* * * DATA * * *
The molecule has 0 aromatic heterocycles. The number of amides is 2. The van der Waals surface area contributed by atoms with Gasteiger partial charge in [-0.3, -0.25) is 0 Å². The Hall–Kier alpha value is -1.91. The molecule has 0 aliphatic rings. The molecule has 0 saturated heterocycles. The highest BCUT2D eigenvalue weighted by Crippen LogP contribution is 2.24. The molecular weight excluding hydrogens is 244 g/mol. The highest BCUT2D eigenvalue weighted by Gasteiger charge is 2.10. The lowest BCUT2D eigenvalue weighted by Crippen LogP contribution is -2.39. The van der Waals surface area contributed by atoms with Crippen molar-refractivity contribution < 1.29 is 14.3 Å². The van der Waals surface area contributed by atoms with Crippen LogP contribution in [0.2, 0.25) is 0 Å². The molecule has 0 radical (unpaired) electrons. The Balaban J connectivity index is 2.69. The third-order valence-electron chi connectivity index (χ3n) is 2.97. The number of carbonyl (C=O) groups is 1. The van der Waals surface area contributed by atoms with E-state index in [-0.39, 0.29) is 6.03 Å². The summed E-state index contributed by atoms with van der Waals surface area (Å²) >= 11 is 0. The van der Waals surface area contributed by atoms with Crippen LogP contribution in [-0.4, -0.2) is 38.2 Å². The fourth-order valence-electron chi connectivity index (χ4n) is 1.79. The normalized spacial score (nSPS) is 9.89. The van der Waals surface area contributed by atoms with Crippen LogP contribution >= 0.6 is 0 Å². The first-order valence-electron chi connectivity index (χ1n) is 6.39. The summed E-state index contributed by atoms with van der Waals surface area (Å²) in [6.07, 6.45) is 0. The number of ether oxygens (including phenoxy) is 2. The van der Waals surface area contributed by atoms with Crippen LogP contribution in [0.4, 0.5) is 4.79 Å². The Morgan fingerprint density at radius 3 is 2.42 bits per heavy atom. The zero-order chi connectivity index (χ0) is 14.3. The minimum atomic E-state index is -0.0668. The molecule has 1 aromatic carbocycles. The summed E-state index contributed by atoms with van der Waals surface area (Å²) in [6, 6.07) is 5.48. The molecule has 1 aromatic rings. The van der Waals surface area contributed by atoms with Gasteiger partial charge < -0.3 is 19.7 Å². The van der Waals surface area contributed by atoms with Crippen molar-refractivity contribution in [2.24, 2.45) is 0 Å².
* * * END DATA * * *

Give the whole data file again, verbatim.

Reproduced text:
The molecule has 0 aromatic heterocycles. The number of amides is 2. The van der Waals surface area contributed by atoms with Gasteiger partial charge in [-0.3, -0.25) is 0 Å². The Hall–Kier alpha value is -1.91. The molecule has 0 aliphatic rings. The molecule has 0 saturated heterocycles. The highest BCUT2D eigenvalue weighted by Crippen LogP contribution is 2.24. The molecular weight excluding hydrogens is 244 g/mol. The highest BCUT2D eigenvalue weighted by Gasteiger charge is 2.10. The lowest BCUT2D eigenvalue weighted by Crippen LogP contribution is -2.39. The van der Waals surface area contributed by atoms with Crippen molar-refractivity contribution < 1.29 is 14.3 Å². The van der Waals surface area contributed by atoms with Crippen LogP contribution in [0.2, 0.25) is 0 Å². The molecule has 0 radical (unpaired) electrons. The Balaban J connectivity index is 2.69. The third-order valence-electron chi connectivity index (χ3n) is 2.97. The number of carbonyl (C=O) groups is 1. The van der Waals surface area contributed by atoms with E-state index in [-0.39, 0.29) is 6.03 Å². The summed E-state index contributed by atoms with van der Waals surface area (Å²) >= 11 is 0. The van der Waals surface area contributed by atoms with Crippen LogP contribution in [-0.4, -0.2) is 38.2 Å². The fourth-order valence-electron chi connectivity index (χ4n) is 1.79. The normalized spacial score (nSPS) is 9.89. The van der Waals surface area contributed by atoms with Crippen LogP contribution >= 0.6 is 0 Å². The first-order valence-electron chi connectivity index (χ1n) is 6.39. The summed E-state index contributed by atoms with van der Waals surface area (Å²) in [6.07, 6.45) is 0. The number of ether oxygens (including phenoxy) is 2. The van der Waals surface area contributed by atoms with Crippen LogP contribution in [0.4, 0.5) is 4.79 Å². The Morgan fingerprint density at radius 3 is 2.42 bits per heavy atom. The zero-order chi connectivity index (χ0) is 14.3. The minimum atomic E-state index is -0.0668. The molecule has 1 aromatic carbocycles. The summed E-state index contributed by atoms with van der Waals surface area (Å²) in [6, 6.07) is 5.48. The molecule has 1 aromatic rings. The van der Waals surface area contributed by atoms with Gasteiger partial charge < -0.3 is 19.7 Å². The van der Waals surface area contributed by atoms with Crippen molar-refractivity contribution in [2.24, 2.45) is 0 Å².